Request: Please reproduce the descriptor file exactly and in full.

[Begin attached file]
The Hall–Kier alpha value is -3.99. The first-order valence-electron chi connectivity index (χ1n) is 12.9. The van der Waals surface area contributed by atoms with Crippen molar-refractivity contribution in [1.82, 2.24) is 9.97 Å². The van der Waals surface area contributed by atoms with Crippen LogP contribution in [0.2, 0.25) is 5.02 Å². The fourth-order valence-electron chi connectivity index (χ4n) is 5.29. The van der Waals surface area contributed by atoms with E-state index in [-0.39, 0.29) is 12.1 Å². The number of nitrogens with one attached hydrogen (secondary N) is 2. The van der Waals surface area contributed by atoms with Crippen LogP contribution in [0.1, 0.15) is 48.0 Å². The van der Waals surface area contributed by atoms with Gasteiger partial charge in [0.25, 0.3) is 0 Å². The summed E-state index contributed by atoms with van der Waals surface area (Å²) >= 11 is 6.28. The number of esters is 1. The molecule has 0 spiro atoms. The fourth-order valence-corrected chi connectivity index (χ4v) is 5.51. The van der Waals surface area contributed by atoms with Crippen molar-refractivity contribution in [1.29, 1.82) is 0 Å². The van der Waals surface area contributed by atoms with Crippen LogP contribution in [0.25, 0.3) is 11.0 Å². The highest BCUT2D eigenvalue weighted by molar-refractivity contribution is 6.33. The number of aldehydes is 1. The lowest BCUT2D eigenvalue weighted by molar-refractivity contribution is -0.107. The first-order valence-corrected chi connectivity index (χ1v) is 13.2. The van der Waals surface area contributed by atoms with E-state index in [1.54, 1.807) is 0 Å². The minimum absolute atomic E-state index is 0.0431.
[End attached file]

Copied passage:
The Hall–Kier alpha value is -3.99. The first-order valence-electron chi connectivity index (χ1n) is 12.9. The van der Waals surface area contributed by atoms with Crippen molar-refractivity contribution in [1.82, 2.24) is 9.97 Å². The van der Waals surface area contributed by atoms with Crippen LogP contribution in [0.2, 0.25) is 5.02 Å². The fourth-order valence-electron chi connectivity index (χ4n) is 5.29. The van der Waals surface area contributed by atoms with E-state index in [-0.39, 0.29) is 12.1 Å². The number of nitrogens with one attached hydrogen (secondary N) is 2. The van der Waals surface area contributed by atoms with Crippen LogP contribution in [0.1, 0.15) is 48.0 Å². The van der Waals surface area contributed by atoms with Gasteiger partial charge in [0.25, 0.3) is 0 Å². The summed E-state index contributed by atoms with van der Waals surface area (Å²) >= 11 is 6.28. The number of esters is 1. The molecule has 0 spiro atoms. The fourth-order valence-corrected chi connectivity index (χ4v) is 5.51. The van der Waals surface area contributed by atoms with Crippen molar-refractivity contribution in [1.29, 1.82) is 0 Å². The van der Waals surface area contributed by atoms with Crippen LogP contribution in [0.25, 0.3) is 11.0 Å². The highest BCUT2D eigenvalue weighted by molar-refractivity contribution is 6.33. The number of aldehydes is 1. The lowest BCUT2D eigenvalue weighted by molar-refractivity contribution is -0.107. The first-order valence-corrected chi connectivity index (χ1v) is 13.2. The van der Waals surface area contributed by atoms with E-state index in [1.54, 1.807) is 0 Å². The minimum absolute atomic E-state index is 0.0431.